When it comes to solving Alaska’s $2.8 billion deficit, the Alaska House of Representatives is asking the oil industry to pitch in.
It isn’t clear whether the Alaska Senate will ask the same.
On Monday, the House voted 21-19 in favor of House Bill 111, which increases the state’s oil production taxes and reduces the state’s subsidy of new drilling.
“I have a responsibility, we all have a responsibility, to get the best price for the oil that we … own,” said Rep. Justin Parish, D-Juneau, before he voted for the bill, which advances to the Senate for consideration.
Rep. Geran Tarr, D-Anchorage and co-chairwoman of the House Resources Committee, called HB 111 “one of the four pillars of our fiscal solution.” The other pillars are modest budget cuts, spending from the Permanent Fund, and an income tax.
According to figures from the Alaska Department of Revenue, HB 111 would net the state $20 million more in Fiscal Year 2018, which starts July 1. That figure would rise in subsequent years, reaching $485 million by FY2026.
Ken Alper, director of the tax division of the Alaska Department of Revenue, told the House Finance Committee that those figures are based upon the state’s estimate of future oil prices and don’t take into account any changes the oil companies might make in response to the new system.
Concerns about those changes dominated the hours of floor speeches that took place before Monday’s vote.
“(HB) 111 is shortsighted. We must not forget that Alaska is in a recession,” said Rep. Lora Reinbold, R-Eagle River.
Reinbold and others argued that increasing taxes on the oil industry will discourage investment and ultimately reduce oil flow through the trans-Alaska Pipeline System.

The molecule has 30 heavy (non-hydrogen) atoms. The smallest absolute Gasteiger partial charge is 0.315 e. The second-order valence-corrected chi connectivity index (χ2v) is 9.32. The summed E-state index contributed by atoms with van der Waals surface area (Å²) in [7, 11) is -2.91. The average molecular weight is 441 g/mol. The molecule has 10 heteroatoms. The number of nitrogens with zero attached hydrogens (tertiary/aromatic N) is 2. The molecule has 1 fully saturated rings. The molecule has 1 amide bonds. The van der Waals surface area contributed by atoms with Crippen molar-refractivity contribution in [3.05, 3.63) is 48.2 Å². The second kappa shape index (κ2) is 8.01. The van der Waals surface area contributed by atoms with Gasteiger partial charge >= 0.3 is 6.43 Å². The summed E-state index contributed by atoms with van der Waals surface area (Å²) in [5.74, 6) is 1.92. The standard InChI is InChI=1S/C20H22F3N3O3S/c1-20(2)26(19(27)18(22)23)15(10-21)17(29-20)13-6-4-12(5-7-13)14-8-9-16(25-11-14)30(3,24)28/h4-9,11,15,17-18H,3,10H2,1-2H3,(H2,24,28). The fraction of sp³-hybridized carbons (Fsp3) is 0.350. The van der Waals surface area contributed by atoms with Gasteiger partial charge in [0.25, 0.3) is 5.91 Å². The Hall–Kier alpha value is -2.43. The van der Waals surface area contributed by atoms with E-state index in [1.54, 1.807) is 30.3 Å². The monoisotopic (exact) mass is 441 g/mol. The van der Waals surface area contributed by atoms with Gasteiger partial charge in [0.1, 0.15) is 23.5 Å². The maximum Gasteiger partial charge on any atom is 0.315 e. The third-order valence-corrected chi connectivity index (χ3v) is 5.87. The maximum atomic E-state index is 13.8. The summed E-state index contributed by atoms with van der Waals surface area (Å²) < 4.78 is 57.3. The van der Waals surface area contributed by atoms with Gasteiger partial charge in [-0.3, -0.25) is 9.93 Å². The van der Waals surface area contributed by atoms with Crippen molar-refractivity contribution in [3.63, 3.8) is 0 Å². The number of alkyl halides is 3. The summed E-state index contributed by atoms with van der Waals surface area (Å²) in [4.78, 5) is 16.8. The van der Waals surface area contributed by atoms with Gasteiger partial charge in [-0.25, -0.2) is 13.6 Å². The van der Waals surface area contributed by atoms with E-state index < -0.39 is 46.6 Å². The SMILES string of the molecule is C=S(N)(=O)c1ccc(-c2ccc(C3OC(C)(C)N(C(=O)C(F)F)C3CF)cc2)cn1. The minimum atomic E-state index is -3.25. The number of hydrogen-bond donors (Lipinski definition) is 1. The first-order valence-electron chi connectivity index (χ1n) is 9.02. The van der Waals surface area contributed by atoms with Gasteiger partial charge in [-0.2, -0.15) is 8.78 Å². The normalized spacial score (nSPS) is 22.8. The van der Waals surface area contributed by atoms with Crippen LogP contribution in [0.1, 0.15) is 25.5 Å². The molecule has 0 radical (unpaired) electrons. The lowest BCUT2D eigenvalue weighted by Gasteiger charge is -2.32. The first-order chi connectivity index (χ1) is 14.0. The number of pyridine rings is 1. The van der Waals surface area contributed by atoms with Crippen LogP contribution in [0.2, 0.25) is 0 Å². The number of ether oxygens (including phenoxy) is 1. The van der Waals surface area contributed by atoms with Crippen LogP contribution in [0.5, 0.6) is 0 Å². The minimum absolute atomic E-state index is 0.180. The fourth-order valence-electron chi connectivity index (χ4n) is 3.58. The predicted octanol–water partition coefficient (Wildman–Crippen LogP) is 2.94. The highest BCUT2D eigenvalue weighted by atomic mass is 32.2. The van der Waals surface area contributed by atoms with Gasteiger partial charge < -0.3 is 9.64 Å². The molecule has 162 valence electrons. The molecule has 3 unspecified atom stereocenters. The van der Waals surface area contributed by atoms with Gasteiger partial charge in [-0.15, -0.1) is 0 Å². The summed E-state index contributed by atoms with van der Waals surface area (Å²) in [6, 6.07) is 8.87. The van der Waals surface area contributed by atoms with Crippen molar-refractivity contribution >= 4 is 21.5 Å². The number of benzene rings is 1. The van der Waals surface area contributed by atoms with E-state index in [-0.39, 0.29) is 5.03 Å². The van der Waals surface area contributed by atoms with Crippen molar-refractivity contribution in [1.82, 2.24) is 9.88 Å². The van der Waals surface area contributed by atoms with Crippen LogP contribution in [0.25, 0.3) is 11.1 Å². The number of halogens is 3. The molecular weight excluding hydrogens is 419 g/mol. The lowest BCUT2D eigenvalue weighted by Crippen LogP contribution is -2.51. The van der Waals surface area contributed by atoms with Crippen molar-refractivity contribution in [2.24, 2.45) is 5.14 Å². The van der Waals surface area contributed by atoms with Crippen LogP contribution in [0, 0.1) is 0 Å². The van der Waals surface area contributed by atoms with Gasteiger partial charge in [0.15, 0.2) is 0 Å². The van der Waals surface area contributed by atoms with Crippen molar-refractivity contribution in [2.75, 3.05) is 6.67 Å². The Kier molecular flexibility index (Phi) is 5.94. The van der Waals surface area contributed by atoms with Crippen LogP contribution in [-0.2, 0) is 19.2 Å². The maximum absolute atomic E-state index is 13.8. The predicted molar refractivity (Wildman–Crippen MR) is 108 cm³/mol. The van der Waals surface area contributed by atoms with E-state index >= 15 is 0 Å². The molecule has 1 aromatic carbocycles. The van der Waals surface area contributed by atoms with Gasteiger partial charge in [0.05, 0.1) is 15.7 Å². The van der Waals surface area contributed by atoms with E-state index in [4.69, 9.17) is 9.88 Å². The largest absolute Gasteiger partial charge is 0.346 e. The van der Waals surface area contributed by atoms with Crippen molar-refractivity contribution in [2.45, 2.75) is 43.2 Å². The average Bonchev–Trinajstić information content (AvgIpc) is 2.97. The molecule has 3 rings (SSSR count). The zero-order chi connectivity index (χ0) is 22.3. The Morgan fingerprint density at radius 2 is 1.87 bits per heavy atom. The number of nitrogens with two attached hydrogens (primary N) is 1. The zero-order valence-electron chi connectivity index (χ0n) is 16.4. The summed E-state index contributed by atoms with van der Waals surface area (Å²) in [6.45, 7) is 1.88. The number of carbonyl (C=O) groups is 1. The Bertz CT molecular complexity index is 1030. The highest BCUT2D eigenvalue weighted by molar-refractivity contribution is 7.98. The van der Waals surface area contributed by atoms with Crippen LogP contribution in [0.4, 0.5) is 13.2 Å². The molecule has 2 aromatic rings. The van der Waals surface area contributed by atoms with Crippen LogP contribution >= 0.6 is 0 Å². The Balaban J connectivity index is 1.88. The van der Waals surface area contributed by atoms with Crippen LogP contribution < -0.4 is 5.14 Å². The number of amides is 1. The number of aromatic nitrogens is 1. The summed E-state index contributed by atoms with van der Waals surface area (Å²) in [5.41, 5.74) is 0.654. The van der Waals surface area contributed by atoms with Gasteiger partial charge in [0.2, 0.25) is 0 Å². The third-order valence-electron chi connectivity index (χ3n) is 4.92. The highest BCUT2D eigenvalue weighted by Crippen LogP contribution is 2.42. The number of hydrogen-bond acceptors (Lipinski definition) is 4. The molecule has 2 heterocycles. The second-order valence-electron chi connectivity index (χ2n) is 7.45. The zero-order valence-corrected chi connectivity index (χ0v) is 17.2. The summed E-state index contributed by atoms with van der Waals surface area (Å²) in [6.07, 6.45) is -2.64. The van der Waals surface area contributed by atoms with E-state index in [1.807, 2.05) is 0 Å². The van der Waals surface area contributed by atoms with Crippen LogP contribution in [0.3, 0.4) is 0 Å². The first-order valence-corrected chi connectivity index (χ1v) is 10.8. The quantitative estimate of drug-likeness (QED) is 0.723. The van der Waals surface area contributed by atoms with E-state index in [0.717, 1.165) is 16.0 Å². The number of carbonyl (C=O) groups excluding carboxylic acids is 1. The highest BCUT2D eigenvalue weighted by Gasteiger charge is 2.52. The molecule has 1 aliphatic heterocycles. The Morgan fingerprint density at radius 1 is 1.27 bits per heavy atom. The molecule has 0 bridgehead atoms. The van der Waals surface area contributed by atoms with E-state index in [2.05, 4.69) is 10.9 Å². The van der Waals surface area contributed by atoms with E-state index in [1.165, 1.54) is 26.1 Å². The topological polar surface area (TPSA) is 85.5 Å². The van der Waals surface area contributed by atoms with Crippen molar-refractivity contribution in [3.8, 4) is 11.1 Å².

“If you want the opportunities for you and your children … you should vote no on this bill,” said Rep. Dan Saddler, R-Eagle River.
Rep. Jason Grenn, I-Anchorage, joined all 18 members of the House’s Republican minority in voting ‘no.’ All members of the coalition majority – excluding Grenn – voted yes.
Members of that majority repeatedly said that it was time for Alaska to get its fair share of revenue and pointed out that the state is paying out more in the way of subsidies than it receives in production taxes. (The state does receive other taxes and royalties from oil production.)
“This oil is ours. … We’re not doing anybody any favors when we’re giving our oil away at rock-bottom prices,” said Rep. Ivy Spohnholz, D-Anchorage.
HB 111 closes a loophole that allowed North Slope oil companies to accumulate more than $1 billion in tax credits when oil prices abruptly plunged and big producers lost money on every barrel of oil they produced. Those tax credits were intended for small companies starting out on the North Slope, but the sudden shock in prices allowed big producers to take advantage as well.
A bill passed by last year’s Legislature addressed subsidies for Cook Inlet drilling, but it didn’t address North Slope subsidies in significant detail. Lawmakers said at the time that they would debate the North Slope subsidies at a later date, but the question now is whether HB 111 includes too many additional features for the Senate. That body has said it is open to addressing the subsidy issue, but senators have said they’re unwilling to raise taxes on the oil industry.
On Friday, Senate President Pete Kelly said in a prepared statement, “Any bill regarding the oil tax structure has to answer one question: Will it increase production? That said, if we receive a bill from the House addressing cashable tax credits and the state’s exposure, we will give it fair hearing.”
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